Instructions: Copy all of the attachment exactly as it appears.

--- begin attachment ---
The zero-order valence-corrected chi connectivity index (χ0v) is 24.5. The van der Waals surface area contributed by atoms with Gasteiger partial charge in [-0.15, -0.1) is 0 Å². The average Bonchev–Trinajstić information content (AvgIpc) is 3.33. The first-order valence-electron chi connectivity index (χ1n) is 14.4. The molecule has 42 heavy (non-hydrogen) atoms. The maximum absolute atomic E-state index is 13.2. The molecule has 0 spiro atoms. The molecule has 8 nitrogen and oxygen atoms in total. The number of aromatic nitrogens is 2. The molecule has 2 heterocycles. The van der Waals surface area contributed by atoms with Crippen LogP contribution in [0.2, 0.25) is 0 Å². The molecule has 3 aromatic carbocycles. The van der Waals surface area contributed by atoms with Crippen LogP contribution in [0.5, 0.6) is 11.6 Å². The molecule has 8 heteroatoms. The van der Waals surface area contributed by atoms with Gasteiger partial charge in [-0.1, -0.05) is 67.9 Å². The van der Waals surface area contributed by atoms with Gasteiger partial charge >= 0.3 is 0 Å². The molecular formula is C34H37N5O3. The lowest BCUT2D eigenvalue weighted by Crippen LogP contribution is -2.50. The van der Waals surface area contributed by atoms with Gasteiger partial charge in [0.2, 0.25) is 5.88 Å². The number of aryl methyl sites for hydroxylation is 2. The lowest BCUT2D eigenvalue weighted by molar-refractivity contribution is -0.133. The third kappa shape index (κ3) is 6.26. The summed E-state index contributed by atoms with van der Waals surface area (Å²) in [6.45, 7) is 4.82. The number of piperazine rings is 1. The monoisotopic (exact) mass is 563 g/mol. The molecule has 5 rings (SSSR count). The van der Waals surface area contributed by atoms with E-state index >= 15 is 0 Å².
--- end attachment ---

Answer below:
The zero-order valence-corrected chi connectivity index (χ0v) is 24.5. The van der Waals surface area contributed by atoms with Gasteiger partial charge in [-0.15, -0.1) is 0 Å². The average Bonchev–Trinajstić information content (AvgIpc) is 3.33. The first-order valence-electron chi connectivity index (χ1n) is 14.4. The molecule has 42 heavy (non-hydrogen) atoms. The maximum absolute atomic E-state index is 13.2. The molecule has 0 spiro atoms. The molecule has 8 nitrogen and oxygen atoms in total. The number of aromatic nitrogens is 2. The molecule has 2 heterocycles. The van der Waals surface area contributed by atoms with Crippen LogP contribution in [0.2, 0.25) is 0 Å². The molecule has 3 aromatic carbocycles. The van der Waals surface area contributed by atoms with Crippen LogP contribution in [0.5, 0.6) is 11.6 Å². The molecule has 8 heteroatoms. The van der Waals surface area contributed by atoms with Gasteiger partial charge in [-0.1, -0.05) is 67.9 Å². The van der Waals surface area contributed by atoms with Gasteiger partial charge >= 0.3 is 0 Å². The molecular formula is C34H37N5O3. The lowest BCUT2D eigenvalue weighted by Crippen LogP contribution is -2.50. The van der Waals surface area contributed by atoms with Gasteiger partial charge in [0.2, 0.25) is 5.88 Å². The number of aryl methyl sites for hydroxylation is 2. The lowest BCUT2D eigenvalue weighted by molar-refractivity contribution is -0.133. The third kappa shape index (κ3) is 6.26. The summed E-state index contributed by atoms with van der Waals surface area (Å²) in [6.45, 7) is 4.82. The number of piperazine rings is 1. The monoisotopic (exact) mass is 563 g/mol. The molecule has 5 rings (SSSR count). The van der Waals surface area contributed by atoms with E-state index >= 15 is 0 Å².